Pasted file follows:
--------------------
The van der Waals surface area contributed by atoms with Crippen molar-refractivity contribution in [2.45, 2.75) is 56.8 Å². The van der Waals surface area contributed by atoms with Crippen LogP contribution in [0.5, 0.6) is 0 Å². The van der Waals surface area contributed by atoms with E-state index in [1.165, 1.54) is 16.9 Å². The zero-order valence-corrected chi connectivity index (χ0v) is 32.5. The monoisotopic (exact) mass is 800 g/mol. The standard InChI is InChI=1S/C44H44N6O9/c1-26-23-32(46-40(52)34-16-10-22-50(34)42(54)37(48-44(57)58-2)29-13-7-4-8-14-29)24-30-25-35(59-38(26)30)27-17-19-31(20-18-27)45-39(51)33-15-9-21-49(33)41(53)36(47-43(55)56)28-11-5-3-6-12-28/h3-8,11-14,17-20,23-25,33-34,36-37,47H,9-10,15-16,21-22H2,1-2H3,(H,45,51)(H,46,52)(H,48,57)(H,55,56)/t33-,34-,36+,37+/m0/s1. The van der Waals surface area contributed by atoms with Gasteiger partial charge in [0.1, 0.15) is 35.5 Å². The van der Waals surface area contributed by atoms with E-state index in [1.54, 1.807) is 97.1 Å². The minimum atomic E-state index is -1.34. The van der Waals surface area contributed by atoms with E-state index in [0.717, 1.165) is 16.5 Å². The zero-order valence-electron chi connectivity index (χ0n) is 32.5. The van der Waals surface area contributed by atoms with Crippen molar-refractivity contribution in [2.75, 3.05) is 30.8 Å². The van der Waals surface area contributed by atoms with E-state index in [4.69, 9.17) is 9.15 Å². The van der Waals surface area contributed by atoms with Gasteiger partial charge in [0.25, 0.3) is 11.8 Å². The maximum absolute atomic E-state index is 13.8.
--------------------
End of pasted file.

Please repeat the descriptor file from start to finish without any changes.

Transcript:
The van der Waals surface area contributed by atoms with Crippen molar-refractivity contribution in [2.45, 2.75) is 56.8 Å². The van der Waals surface area contributed by atoms with Crippen LogP contribution in [0.5, 0.6) is 0 Å². The van der Waals surface area contributed by atoms with E-state index in [1.165, 1.54) is 16.9 Å². The zero-order valence-corrected chi connectivity index (χ0v) is 32.5. The monoisotopic (exact) mass is 800 g/mol. The standard InChI is InChI=1S/C44H44N6O9/c1-26-23-32(46-40(52)34-16-10-22-50(34)42(54)37(48-44(57)58-2)29-13-7-4-8-14-29)24-30-25-35(59-38(26)30)27-17-19-31(20-18-27)45-39(51)33-15-9-21-49(33)41(53)36(47-43(55)56)28-11-5-3-6-12-28/h3-8,11-14,17-20,23-25,33-34,36-37,47H,9-10,15-16,21-22H2,1-2H3,(H,45,51)(H,46,52)(H,48,57)(H,55,56)/t33-,34-,36+,37+/m0/s1. The van der Waals surface area contributed by atoms with Gasteiger partial charge in [0.1, 0.15) is 35.5 Å². The van der Waals surface area contributed by atoms with E-state index in [1.54, 1.807) is 97.1 Å². The minimum atomic E-state index is -1.34. The van der Waals surface area contributed by atoms with E-state index in [0.717, 1.165) is 16.5 Å². The zero-order valence-electron chi connectivity index (χ0n) is 32.5. The van der Waals surface area contributed by atoms with Crippen molar-refractivity contribution in [2.75, 3.05) is 30.8 Å². The van der Waals surface area contributed by atoms with E-state index in [4.69, 9.17) is 9.15 Å². The van der Waals surface area contributed by atoms with Gasteiger partial charge in [0.25, 0.3) is 11.8 Å². The maximum absolute atomic E-state index is 13.8.